Some grated fresh turmeric would be nice or a 1/2 teaspoon of dried – see my blog on the health benefits of this lovely spice:
I can’t remember when I first came across this recipe but there are various versions online. I have made a couple of changes to the original one.
A slice of this loaf is a very satisfying alternative to bread. It’s very flavoursome so you can eat on its own or with a poached egg or little nut butter spread on top. It is an excellent source of protein, good fats and fibre.
The holiday season is approaching fast and it is at times like these that our good intentions with food choices and diet can go completely awry! Its one thing to have a few treats but another when those treats derail your ability to avoid your ‘trigger foods” which then sends you into downward spiral of going back to your old habits.
I can’t guarantee these tips will help you to avoid too much Christmas cake and mince pies but a little mindfulness beforehand may be helpful in the long run.
An interesting webinar recently about autoimmune disease gave me a new and timely insight into how ‘functional’ foods are and what wonderful healing properties they have.
I was watching the talk while sitting at my kitchen table in full view of a bramley apple tree in my garden laden with fruit, when my ears pricked up as the speaker, Dr Michael Ash, started describing the incredible anti-inflammatory effect of stewed apple on the gastro intestinal tract and health of the micro biome.
Dr Ash described how two stewed apples daily could induce the equivalent effect of 10-15mg of steroid anti-inflammatory control in inflammatory bowel disease (IBD) and this was due to the pectin content of the apples.
Curcumin is the yellow pigment associated with the spice, Turmeric (curcuma longa), a member of the ginger family which is commonly used in curries and gives them flavor and a yellow colour. It is also found to a lesser extent ginger. The active polyphenols in turmeric are known as ‘curcuminoids’.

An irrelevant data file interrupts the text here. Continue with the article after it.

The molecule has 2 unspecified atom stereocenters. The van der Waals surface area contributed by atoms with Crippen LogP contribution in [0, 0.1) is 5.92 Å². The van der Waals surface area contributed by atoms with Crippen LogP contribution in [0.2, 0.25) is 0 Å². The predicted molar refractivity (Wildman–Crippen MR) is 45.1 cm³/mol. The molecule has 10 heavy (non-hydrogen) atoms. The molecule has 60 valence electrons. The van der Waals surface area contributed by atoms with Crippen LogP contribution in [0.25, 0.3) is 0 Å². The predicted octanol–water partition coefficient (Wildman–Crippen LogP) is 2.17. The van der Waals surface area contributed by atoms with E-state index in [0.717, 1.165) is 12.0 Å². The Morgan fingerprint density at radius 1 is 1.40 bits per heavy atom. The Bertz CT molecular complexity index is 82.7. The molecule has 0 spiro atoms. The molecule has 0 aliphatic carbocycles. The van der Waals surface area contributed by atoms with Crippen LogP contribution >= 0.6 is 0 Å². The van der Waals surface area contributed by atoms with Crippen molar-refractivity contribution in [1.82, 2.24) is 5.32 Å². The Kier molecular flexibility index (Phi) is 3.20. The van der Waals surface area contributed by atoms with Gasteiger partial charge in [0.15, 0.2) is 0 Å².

There have been numerous studies that show curcumin has powerful anti-inflammatory, anti-tumor and antioxidant properties and has multiple uses for many health conditions.
I was looking for a quick snack just now and having looked through my cupboard and fridge came up with these – super quick and and easy to make. Whilst they are not free of sugar the dates and prunes are unrefined (try to get the best quality organic) and there is plenty of protein and good fats to help balance them out.
Date and almond protein balls
- 12 soft dates (remove stones)
- 3 soft prunes (remove stones)
- 200g ground almonds
- 2 tablespoons of coconut oil
- 7.5ml vanilla extract
- juice of 1 lemon
- 5ml ground cinnamon
- 1 tablespoon of mixed seed butter (Carley’s is a nice one)
- dessicated coconut
What you do
Put the dates and prunes which you have chopped roughly into a food processor along with the lemon juice, vanilla extract, coconut oil, cinnamon and mixed seed butter. Pulse until the ingredients are mixed but not completely smooth. Gradually add the ground almonds until the mixture thickens and starts to form a ball.
The mixture will be sticky and moist.
Put dessicated coconut into a bowl.
Remove from the food processor and put into a bowl. Take a teaspoon and mould the mixture into bite size balls and then roll in the dessicated coconut until coated.
Place on a tray and put in the freezer until firm.
Put the balls into a lidded container and keep in the freezer.
Great for a sweet snack or after-gym protein hit.
- Use any kind of ground nut instead of almonds – I have used hazelnut, pistachios or cashews or a mix depending on what I have in the cupboard
- Add a scoop of unflavoured protein powder to increase protein
- I like to use dates as a base but you can use any other soft dried fruit instead of the prunes but always use ‘unsulphured’ and organic if possible.
- You could use the juice of an orange instead of lemon
- Add a tablespoon of cacao powder if you want a chocolately version